The Labor Party is drawing up plans to create a new water regulator as it seeks to address public anger over the dumping of raw sewage into Britain’s rivers, lakes and beaches.

Under the proposals, a Labor government would merge most of the Environmental Agencythe pollution watchdog, with financial regulator Ofwat and the Drinking Water Inspectorate to create a new oversight body, according to people familiar with the plans.

The party would also create a separate flood agency with the remnants of the Environment Agency to protect communities in England and Wales in the event of extreme weather events.

With a general election scheduled for next year and Labor showing strong gains in the local elections This week, there is a growing focus on the party’s political agenda.

public outrage around the practice of water companies dumping raw sewage and storm water into Britain’s waterways has become a political priority in recent months.

The scandal sparked widespread protests and caused beaches to be closed for swimming for several days last summer and is expected to be repeated this year.

Ofwat regulates the water and sewerage industry in England and Wales, which is made up of privatized regional monopolies.

Sets out how much companies can charge customers and their required level of investment in infrastructureIt is reviewed every five years.

The job would maintain this regulatory model but extend the five-year term to encourage longer-term capital planning, according to people familiar with the plans.

Scotland’s water system would remain in state hands, while Wales could also receive its own separate deal with a separate economic regulator.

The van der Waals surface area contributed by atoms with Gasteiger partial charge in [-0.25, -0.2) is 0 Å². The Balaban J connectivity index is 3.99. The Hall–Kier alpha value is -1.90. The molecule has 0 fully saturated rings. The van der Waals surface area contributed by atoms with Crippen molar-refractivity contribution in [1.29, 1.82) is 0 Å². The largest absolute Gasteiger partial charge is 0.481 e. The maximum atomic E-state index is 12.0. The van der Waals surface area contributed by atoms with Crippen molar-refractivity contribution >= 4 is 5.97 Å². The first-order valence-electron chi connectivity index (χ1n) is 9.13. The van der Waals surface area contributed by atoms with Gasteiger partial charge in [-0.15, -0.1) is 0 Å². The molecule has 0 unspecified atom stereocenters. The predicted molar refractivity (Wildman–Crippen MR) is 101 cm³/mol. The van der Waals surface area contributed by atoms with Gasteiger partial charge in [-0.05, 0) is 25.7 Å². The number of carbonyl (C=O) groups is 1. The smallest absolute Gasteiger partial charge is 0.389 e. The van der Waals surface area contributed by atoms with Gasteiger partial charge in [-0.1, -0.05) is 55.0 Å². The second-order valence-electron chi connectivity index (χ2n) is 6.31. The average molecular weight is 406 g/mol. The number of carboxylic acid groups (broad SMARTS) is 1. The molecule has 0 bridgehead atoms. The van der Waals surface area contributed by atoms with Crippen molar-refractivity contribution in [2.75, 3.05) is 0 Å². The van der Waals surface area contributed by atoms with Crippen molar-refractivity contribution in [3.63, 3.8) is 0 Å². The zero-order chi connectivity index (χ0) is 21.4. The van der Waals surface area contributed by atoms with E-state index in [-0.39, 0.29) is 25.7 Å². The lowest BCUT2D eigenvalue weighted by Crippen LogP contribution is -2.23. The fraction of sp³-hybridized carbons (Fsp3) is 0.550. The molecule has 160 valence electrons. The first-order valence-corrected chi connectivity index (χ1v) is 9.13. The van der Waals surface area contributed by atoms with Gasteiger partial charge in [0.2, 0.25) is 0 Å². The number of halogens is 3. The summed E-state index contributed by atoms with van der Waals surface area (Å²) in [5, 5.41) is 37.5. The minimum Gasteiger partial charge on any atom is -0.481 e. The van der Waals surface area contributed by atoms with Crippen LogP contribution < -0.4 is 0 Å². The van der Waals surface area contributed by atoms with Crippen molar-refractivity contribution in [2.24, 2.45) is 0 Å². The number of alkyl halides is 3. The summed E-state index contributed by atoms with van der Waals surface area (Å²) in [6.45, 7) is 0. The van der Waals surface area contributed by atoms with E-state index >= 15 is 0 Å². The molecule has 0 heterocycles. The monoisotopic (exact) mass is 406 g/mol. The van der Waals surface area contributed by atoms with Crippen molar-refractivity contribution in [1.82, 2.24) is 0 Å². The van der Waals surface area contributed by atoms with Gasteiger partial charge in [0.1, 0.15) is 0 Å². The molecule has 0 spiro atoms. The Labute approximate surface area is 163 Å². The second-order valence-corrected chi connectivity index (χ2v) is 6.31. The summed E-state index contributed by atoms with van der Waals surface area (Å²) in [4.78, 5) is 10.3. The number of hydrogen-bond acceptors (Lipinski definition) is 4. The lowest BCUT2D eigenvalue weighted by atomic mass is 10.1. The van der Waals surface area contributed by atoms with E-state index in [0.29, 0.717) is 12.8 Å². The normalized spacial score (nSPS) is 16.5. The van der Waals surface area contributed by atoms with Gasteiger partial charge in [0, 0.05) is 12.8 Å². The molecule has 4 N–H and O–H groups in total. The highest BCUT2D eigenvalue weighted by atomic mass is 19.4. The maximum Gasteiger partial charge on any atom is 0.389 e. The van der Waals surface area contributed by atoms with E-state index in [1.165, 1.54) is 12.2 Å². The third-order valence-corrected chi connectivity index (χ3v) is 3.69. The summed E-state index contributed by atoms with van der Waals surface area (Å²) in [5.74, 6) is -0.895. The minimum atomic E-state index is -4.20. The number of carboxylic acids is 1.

Labor declined to comment on the plans, but Jim McMahon, shadow environment secretary, previously criticized the current system of water regulation as not being “fit for the future”. Ofwat and the Environment Agency were contacted for comment.

Figures close to the Labor Party discussions said their proposals to overhaul the regulatory system have not been finalized and may not be announced until the party’s autumn conference in Liverpool.

Labour’s proposed reforms mark a sharp decline from former party leader Jeremy Corbyn’s manifesto commitment to renationalize water companies three decades after they were privatized.

Cat Hobbs, director of We Own It, a pro-nationalisation campaign group, said: “Water companies and regulators have had over 30 years to get this right and they have failed.

“We need full public ownership, not more regulatory maneuvering, so that the money that households pay goes to stopping sewers and investing in infrastructure, not paying dividends and CEO salaries.”

Labor’s proposals could spark conflict with unions such as the GMB and Unite, which favor nationalisation, as the party initiates consultations with its members and other groups through its national policy forum.

Therese Coffey, the Conservatives’ environment secretary, has insisted the government has its own “fully budgeted and credible” plan, telling the House of Commons in late April: “Labor say their plans will not affect household bills, but they can’t say how much they’ll pay.” it will cost.”

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